“I don’t blame you / We all give up eventually,” Karl Schubach screams, cracking like a whip over a combined melancholy assault of guitars and strings. These lyrics, taken from the opener to Misery Signals’ long-awaited latest album Absent Light, perfectly set the tone of the entire album.
Misery Signals is a metalcore band based in Milwaukee, formed in 2002. Up until the release of Absent Light, they had been on hiatus since 2009. Through Indiegogo, they raised $100,000 to record a new album. The large amount of money might sound surprising, but it’s important to realize just how integral Misery Signals has been in the development of the immensely popular metalcore genre and how critically lauded their previous releases have been.
Metalcore is a genre that fuses the aggression of metal with the breakdowns and energy of hardcore punk. Misery Signals is among the progenitors of the genre, predating the likes of Killswitch Engage by two years. Misery Signals has always trafficked in a near perfect balance between hardcore and metal, albeit with its own twist of positivity and abrasive melody.
One of the greatest strengths Misery Signals boasts are their complementary music and lyrics. Schubach’s lyrics are always worth listening to, and the production on the album, along with his surprisingly intelligible delivery, means that the listener need not read along with the music (or listen to it hundreds of times) as one must do with many metal albums in order to understand what exactly is being said. Schubach poetically touches on topics ranging from very personal struggles with friendship, changing personalities, the fallacies of life, the sad state of the world, the hypocrisies of religion, death and- on the song “Carrier,” which might be the most intense and heart-rending performance on the album – the effects of rape on its victims. It all adds up to a bleak mosaic of a person struggling to find the light, the “glimmer of hope…sailing against the sorrow,” in a world gone dark in so many ways.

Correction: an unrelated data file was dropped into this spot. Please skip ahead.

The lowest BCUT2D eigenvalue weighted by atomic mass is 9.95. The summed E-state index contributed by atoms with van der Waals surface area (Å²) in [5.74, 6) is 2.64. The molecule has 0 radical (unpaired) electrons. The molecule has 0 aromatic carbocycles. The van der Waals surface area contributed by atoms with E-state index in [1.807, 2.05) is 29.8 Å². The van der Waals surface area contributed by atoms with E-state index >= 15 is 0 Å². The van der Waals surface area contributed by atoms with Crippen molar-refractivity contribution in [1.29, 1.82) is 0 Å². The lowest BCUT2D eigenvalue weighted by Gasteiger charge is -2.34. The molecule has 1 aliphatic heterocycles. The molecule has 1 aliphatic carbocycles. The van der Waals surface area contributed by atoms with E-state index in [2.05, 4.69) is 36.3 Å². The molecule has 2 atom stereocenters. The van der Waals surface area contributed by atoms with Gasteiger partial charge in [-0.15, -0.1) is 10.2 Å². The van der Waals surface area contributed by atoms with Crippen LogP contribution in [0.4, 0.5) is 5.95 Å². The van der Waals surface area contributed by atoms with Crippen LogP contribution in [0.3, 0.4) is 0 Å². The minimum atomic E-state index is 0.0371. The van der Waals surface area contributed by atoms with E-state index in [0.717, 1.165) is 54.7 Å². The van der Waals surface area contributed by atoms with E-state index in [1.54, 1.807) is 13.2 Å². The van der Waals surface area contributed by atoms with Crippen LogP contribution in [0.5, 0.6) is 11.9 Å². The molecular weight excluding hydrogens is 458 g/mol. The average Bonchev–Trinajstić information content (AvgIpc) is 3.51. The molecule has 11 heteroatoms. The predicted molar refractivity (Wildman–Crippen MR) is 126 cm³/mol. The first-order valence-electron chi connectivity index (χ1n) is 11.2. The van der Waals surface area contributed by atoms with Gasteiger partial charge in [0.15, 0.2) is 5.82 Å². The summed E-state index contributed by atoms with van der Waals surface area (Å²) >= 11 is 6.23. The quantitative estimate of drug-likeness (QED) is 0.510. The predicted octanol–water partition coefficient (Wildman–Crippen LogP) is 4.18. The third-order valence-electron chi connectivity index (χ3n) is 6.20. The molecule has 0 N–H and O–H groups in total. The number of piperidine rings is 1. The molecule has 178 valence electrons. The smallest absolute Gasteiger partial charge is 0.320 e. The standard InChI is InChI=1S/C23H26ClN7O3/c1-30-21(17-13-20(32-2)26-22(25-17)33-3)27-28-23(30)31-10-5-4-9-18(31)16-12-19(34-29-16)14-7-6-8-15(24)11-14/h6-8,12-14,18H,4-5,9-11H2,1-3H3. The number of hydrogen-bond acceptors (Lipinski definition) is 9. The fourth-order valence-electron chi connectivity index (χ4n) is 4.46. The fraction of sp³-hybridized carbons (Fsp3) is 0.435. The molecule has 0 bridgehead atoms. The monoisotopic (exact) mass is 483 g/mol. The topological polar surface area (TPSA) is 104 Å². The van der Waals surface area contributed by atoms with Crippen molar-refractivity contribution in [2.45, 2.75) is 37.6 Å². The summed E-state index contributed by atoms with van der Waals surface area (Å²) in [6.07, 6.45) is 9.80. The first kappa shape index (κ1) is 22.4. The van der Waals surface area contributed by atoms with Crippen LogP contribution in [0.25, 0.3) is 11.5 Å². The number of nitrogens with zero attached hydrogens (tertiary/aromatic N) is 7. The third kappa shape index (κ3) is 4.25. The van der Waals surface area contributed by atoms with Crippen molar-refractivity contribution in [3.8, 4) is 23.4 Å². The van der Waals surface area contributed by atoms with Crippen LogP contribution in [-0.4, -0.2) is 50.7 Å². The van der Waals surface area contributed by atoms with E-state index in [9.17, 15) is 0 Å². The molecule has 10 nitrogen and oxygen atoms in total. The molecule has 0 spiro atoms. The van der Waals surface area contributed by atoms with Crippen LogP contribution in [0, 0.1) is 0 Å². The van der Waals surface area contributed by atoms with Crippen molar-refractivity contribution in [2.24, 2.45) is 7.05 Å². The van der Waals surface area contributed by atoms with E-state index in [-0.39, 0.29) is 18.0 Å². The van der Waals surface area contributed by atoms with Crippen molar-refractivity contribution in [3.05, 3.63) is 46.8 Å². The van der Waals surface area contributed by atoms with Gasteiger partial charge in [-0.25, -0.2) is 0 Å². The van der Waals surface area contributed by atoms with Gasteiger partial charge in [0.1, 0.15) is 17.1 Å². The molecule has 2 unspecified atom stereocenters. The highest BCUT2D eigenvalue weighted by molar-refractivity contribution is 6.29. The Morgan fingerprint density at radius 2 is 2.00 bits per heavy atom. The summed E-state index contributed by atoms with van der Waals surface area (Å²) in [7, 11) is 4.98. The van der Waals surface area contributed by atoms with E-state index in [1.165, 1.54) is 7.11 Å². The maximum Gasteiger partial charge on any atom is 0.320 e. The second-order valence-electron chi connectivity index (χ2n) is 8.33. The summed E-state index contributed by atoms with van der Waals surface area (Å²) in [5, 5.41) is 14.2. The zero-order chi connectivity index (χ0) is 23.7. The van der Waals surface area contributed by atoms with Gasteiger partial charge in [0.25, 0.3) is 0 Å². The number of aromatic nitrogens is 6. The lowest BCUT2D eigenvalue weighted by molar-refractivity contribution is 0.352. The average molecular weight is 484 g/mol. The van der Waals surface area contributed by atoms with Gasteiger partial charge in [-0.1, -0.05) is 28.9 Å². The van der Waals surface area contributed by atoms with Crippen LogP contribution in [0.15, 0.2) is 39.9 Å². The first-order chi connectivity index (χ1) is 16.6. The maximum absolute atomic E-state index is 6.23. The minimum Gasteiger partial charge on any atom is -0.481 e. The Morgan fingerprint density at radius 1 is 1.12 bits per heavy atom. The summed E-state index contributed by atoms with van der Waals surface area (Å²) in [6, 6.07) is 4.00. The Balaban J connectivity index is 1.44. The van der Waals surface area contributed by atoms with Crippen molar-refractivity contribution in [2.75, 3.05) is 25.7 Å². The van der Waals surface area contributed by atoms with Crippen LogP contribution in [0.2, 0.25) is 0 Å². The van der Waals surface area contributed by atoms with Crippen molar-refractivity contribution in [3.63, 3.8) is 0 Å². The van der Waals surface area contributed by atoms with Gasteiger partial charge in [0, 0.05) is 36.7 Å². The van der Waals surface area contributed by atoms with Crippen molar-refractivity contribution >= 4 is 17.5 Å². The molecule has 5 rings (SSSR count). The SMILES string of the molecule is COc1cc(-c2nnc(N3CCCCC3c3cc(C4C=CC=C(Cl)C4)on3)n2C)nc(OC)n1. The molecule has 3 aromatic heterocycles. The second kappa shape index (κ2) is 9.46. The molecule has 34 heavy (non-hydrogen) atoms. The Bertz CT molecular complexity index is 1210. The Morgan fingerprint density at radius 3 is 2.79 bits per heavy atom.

This darkness can be felt in the music. It wavers from overtly positive, almost pop-punk riffs (the otherwise dreary “Carrier”) to grungy, almost Pearl Jam-esque riffs (“Two Solitudes”) to intense metal assaults and entire orchestral arrangements. Because of this sonic variety, none of the tracks ever become stale or overstay their welcome. Every progressive flourish fits in nicely with the extremely tight songwriting. Of course, songwriting is only half of the musical puzzle, especially in a genre like metal, which prides itself on technical skill.
The instrumentation on Absent Light is somewhat restrained and subtle, showcasing the songwriting without being flashy. The entire album only has one guitar solo. Perhaps the most impressive performance on the album is that of drummer Branden Morgan, who flies all over the kit throughout numerous musical styles. He even gets a chance to flex his improvisational muscle on “Reborn (An Execution)” and “Two Solitudes,” giving the music an almost jazzy feel. The guitars and bass of Ryan Morgan, Gregory Thomas and Kyle Johnson don’t stand out beyond the songwriting department, which is definitely not a slight. Their moderation, songwriting ability and dynamics are what make the music great.
The only real gripe to be had with the album is that Schubach’s vocals grow repetitive over the duration of the album’s 42-minute runtime. Thankfully, this problem is largely averted by sections of instrumental music and the three guest spots on “Carrier,” “Lost Relics” and “Everything Will Rust,” including the wonderful and soulful vocals of Fredua Boakye of disco/R&B revival group Bad Rabbits.
Despite the melodic nature of Misery Signals’ style, this is not an easy album to get into. It can seem incoherent on the first few listens but with several listens it becomes incredibly cohesive. Thank goodness Misery Signals came back to show the masses how metalcore is really supposed to sound. As of now, they are rightfully the torchbearers of the genre.
4.5 out of 5 stars